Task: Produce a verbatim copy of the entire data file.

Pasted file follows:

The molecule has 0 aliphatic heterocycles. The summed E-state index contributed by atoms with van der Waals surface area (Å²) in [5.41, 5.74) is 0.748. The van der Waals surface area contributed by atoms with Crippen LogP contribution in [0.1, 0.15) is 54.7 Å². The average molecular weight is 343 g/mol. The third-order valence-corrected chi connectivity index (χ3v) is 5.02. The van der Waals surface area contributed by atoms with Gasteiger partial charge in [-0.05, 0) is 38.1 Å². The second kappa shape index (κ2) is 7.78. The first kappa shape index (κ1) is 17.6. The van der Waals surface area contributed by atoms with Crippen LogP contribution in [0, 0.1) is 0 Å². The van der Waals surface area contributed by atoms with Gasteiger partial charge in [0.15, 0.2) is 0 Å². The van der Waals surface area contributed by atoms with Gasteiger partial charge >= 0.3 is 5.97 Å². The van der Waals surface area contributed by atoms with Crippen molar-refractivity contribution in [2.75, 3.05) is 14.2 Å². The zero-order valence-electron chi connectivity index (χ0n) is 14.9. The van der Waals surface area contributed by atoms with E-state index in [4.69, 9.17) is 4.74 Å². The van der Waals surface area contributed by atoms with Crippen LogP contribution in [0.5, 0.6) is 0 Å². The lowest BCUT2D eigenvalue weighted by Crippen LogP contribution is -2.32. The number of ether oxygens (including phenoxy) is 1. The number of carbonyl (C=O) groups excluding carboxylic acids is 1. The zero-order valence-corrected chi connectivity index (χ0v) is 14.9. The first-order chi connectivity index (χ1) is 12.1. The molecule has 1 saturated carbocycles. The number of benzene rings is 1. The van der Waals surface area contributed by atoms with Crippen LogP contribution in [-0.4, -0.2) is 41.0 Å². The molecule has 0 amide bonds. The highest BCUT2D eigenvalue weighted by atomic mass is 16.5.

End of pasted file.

The molecule has 0 aliphatic heterocycles. The summed E-state index contributed by atoms with van der Waals surface area (Å²) in [5.41, 5.74) is 0.748. The van der Waals surface area contributed by atoms with Crippen LogP contribution in [0.1, 0.15) is 54.7 Å². The average molecular weight is 343 g/mol. The third-order valence-corrected chi connectivity index (χ3v) is 5.02. The van der Waals surface area contributed by atoms with Gasteiger partial charge in [-0.05, 0) is 38.1 Å². The second kappa shape index (κ2) is 7.78. The first kappa shape index (κ1) is 17.6. The van der Waals surface area contributed by atoms with Crippen LogP contribution in [0, 0.1) is 0 Å². The van der Waals surface area contributed by atoms with Gasteiger partial charge in [0.15, 0.2) is 0 Å². The van der Waals surface area contributed by atoms with Gasteiger partial charge >= 0.3 is 5.97 Å². The van der Waals surface area contributed by atoms with Crippen molar-refractivity contribution in [2.75, 3.05) is 14.2 Å². The zero-order valence-electron chi connectivity index (χ0n) is 14.9. The van der Waals surface area contributed by atoms with E-state index in [4.69, 9.17) is 4.74 Å². The van der Waals surface area contributed by atoms with Crippen LogP contribution in [0.5, 0.6) is 0 Å². The lowest BCUT2D eigenvalue weighted by Crippen LogP contribution is -2.32. The number of ether oxygens (including phenoxy) is 1. The number of carbonyl (C=O) groups excluding carboxylic acids is 1. The zero-order valence-corrected chi connectivity index (χ0v) is 14.9. The first-order chi connectivity index (χ1) is 12.1. The molecule has 1 saturated carbocycles. The number of benzene rings is 1. The van der Waals surface area contributed by atoms with Crippen LogP contribution in [-0.4, -0.2) is 41.0 Å². The molecule has 0 amide bonds. The highest BCUT2D eigenvalue weighted by atomic mass is 16.5.